I want to rule the world

Two years ago, the world’s second-biggest search engine was on the ropes. But Yahoo! CEO Carol Bartz oversaw profits of $1bn last year and is out to make the critics eat their words
I want to rule the world
Yahoo!’s investment in the Arab world is all part of the bigger plan to localise its content
By Claire Ferris-Lay
Sun 12 Jun 2011 02:33 PM

When Carol Bartz took over Yahoo! Inc’s global operations in 2009 she told journalists she was going to “kick some butt” at the world’s second-largest search engine. Her appointment came nearly a year after Microsoft launched a $31-a-share bid for the internet services company — which it repeatedly rejected — and its stock was languishing around the $12 mark. Yahoo!’s former chief executive and co-founder Jerry Yang had been heavily criticised by the board for turning down Microsoft’s deal, which led to a shareholder revolt that saw its share price fall to its lowest levels since 2003.

Bartz moved quickly in a bid to turn the embattled company around. In less than four months she had cut five percent of the workforce, replaced executives and turned the organisation’s structure on its head. Under Bartz’s leadership, Geocities, Yahoo! Go and Yahoo! Photos have all been closed down.  Two years into the job, has Bartz achieved what she hoped when she began? The former Autodesk boss gives the impression she has some way to go before she’ll be entirely happy. “I know Yahoo! today is very different from the Yahoo! it was two years ago and I think the Yahoo! two years from now will be very different than today,” she tells Arabian Business.

“We’re very focused on great content [and] we’re very focused on really being able to serve a good local community — we didn’t have that focus two years ago,” she adds.

The current focus at Yahoo!’s headquarters in Sunnyvale, California, is firmly fixed on resolving an ongoing dispute with Alipay, the online payments unit of Alibaba Group, in which Yahoo! owns a 43 percent stake. In May, Yahoo! said that Alipay, one of the most important assets in its Chinese investment, had been transferred to a separate entity controlled by Alibaba’s founder in order to meet Chinese regulations relating to foreign ownership.

The two firms are currently in negotiations over how to compensate Yahoo! for Alipay but Bartz is staying tight-lipped on the subject. “Until we have something, we don’t have anything,” she says. Yahoo!’s share price declined twelve percent in the days that followed the May announcement but have since made gains after several hedge fund managers snapped up the cut price shares. “I have a lot of confidence in where it’s going,” she says of the firm’s current price.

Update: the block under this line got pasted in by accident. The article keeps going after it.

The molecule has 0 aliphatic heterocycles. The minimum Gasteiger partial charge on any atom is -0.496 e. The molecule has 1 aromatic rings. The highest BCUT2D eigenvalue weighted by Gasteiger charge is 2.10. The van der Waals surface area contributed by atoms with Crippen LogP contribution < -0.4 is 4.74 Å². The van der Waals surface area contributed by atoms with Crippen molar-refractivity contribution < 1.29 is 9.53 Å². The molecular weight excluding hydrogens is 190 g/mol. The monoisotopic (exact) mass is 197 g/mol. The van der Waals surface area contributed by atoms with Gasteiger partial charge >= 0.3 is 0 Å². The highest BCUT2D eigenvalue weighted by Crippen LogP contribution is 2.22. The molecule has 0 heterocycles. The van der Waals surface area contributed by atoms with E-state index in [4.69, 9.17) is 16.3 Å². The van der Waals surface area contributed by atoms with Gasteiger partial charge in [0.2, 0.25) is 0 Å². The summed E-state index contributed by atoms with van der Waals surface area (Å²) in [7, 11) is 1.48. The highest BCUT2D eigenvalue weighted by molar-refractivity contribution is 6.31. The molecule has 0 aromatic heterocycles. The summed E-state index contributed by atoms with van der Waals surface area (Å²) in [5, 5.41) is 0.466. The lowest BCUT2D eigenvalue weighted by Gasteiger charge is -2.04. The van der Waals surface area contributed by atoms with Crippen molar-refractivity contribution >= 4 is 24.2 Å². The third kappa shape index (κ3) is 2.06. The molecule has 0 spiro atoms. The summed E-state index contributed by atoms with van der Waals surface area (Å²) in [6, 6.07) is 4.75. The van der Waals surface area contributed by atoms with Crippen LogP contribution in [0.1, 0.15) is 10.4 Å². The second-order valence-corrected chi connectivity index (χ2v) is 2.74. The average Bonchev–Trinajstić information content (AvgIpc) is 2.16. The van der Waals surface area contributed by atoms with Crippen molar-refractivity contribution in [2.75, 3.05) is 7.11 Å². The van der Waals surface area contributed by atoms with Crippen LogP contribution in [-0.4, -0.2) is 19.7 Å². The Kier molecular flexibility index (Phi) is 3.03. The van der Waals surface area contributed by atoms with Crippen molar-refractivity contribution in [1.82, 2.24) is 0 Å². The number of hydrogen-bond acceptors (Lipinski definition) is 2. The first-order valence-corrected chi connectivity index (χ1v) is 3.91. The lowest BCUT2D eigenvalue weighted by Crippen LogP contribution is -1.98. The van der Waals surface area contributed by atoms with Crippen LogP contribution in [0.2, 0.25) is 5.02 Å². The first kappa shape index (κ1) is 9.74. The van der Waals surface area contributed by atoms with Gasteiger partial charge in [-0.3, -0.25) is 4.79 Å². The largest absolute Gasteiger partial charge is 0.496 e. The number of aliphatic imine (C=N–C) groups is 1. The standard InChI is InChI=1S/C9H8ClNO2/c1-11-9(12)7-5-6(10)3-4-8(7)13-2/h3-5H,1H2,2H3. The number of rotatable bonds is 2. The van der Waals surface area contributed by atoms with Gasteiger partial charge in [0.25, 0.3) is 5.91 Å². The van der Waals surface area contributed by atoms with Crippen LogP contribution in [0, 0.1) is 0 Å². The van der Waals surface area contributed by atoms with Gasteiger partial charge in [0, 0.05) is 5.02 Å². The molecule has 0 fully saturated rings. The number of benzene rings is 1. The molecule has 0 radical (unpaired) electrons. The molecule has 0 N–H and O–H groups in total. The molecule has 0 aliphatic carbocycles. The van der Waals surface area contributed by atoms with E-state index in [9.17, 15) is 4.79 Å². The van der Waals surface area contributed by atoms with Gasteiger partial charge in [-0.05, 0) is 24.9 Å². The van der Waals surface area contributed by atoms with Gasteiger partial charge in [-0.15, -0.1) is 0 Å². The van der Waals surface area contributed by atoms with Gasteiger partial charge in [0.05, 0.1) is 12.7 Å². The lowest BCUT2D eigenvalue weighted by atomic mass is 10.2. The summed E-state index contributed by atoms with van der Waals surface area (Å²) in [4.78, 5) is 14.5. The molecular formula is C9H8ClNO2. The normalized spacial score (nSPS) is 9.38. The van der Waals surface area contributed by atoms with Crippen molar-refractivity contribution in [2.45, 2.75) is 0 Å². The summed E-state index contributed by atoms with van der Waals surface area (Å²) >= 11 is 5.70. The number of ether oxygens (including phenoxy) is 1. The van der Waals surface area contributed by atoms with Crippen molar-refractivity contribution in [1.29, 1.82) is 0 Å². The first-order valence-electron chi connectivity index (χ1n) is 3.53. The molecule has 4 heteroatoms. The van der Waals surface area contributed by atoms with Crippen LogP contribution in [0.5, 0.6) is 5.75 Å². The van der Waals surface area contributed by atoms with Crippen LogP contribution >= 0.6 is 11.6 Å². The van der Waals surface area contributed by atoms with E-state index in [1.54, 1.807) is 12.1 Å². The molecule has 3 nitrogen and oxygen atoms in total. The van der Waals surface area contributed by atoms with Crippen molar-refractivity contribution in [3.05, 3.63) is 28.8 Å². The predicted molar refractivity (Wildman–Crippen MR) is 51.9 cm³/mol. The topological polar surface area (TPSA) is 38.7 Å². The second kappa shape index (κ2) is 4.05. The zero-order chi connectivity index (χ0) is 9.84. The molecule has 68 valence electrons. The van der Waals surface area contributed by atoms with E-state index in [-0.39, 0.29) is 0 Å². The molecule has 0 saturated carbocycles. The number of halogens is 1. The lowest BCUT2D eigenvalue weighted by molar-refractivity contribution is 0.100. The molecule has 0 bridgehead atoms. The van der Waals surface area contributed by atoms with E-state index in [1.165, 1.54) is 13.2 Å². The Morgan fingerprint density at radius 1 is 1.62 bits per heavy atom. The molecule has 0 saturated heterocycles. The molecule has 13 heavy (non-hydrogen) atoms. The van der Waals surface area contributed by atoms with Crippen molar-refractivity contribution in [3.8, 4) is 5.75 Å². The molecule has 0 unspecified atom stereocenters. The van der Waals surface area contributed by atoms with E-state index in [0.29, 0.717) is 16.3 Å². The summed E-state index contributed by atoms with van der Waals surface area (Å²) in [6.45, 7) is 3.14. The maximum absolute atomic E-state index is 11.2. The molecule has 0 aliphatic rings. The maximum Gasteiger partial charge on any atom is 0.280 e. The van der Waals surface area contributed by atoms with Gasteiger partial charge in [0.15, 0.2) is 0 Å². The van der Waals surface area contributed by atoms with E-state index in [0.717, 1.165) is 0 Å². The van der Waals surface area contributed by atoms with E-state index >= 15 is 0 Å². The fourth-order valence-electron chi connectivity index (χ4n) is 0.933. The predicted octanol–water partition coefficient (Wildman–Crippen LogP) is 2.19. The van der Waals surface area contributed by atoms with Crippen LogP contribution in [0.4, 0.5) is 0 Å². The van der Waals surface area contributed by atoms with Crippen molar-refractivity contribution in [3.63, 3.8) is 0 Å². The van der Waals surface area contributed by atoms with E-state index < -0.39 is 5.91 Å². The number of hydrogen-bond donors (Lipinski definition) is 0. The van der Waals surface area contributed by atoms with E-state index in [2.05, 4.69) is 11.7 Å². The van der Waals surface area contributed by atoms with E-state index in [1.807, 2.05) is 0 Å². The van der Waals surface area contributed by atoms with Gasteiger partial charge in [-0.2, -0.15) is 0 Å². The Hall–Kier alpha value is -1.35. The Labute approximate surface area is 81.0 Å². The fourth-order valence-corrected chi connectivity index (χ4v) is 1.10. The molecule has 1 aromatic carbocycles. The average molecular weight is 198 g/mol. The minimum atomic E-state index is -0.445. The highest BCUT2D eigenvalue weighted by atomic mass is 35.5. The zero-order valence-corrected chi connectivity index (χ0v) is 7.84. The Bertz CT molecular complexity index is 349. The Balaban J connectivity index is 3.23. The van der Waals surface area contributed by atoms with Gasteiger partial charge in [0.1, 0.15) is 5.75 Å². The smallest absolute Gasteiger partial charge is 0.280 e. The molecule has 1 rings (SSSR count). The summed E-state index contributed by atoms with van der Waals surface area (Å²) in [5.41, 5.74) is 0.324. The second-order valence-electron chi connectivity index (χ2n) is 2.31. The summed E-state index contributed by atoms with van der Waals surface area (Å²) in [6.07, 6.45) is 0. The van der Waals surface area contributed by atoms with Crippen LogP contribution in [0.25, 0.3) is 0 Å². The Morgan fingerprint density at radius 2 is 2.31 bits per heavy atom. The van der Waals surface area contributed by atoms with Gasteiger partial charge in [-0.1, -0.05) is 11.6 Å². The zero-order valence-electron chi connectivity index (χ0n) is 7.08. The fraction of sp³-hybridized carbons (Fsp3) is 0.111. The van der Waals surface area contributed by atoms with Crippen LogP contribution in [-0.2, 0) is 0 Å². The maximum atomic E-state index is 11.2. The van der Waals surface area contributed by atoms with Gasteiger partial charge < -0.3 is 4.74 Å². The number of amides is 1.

She remains just as confident that we are not heading towards a second dotcom bubble, as some commentators have suggested in recent months. A string of high-profile IPOs coupled with increasing anticipation over potential offerings by Facebook and Twitter has left some concerned about over inflated prices. The recently listed business social networking site LinkedIn saw its stock soar to a valuation of nearly $9bn during its first day of trading while three weeks ago the daily deals website Groupon announced its plans to raise up to $750m in an IPO.

“It might be that people are chasing a couple of shining pennies but I don’t think there’s a tech bubble. The difference is these companies have real revenues and are making money,” says Bartz.

“Before during the real bubble there was no revenue so there was never a way to make money. These companies have revenue and that’s the key difference. If you chose not to have a profit to grow something fast, you can, but the very fact that you have proven you can make money, revenue, is I think the key difference,” she adds.

Profits at Yahoo! increased 86 percent in 2010 to $1bn following a year of heavy cost-cutting, the firm said in January. Despite the turnaround, Yahoo! is still battling to maintain its market share as traffic bleeds to its competitors, Google and Facebook.  In November 2010, for the first time ever, Facebook overtook Yahoo! to become the third largest website in the world with 648 million unique visitors compared to Yahoo!’s 630 million, according to data from comScore.

Bartz is convinced that Yahoo! can hold its nerve in the battle against social networking sites, insisting that there is enough for everyone. “There is absolutely a place for searching, there’s a place for communicating with friends [and] there’s a place for absorbing information for what’s happening around you in the world. I think you’ll have companies in all three of those categories just like there is a place for flash buying, group buying,” she explains.

“The social interaction of content we think is extremely important. Just running a site connecting you to friends is only one aspect of your life and advertisers agree that there are certain kinds of ads that you’ll run on social sites and different kinds of ads you’ll run on news and entertainment sites versus the type of ads you run on a search engine. There’s really room for all of us,” Bartz says.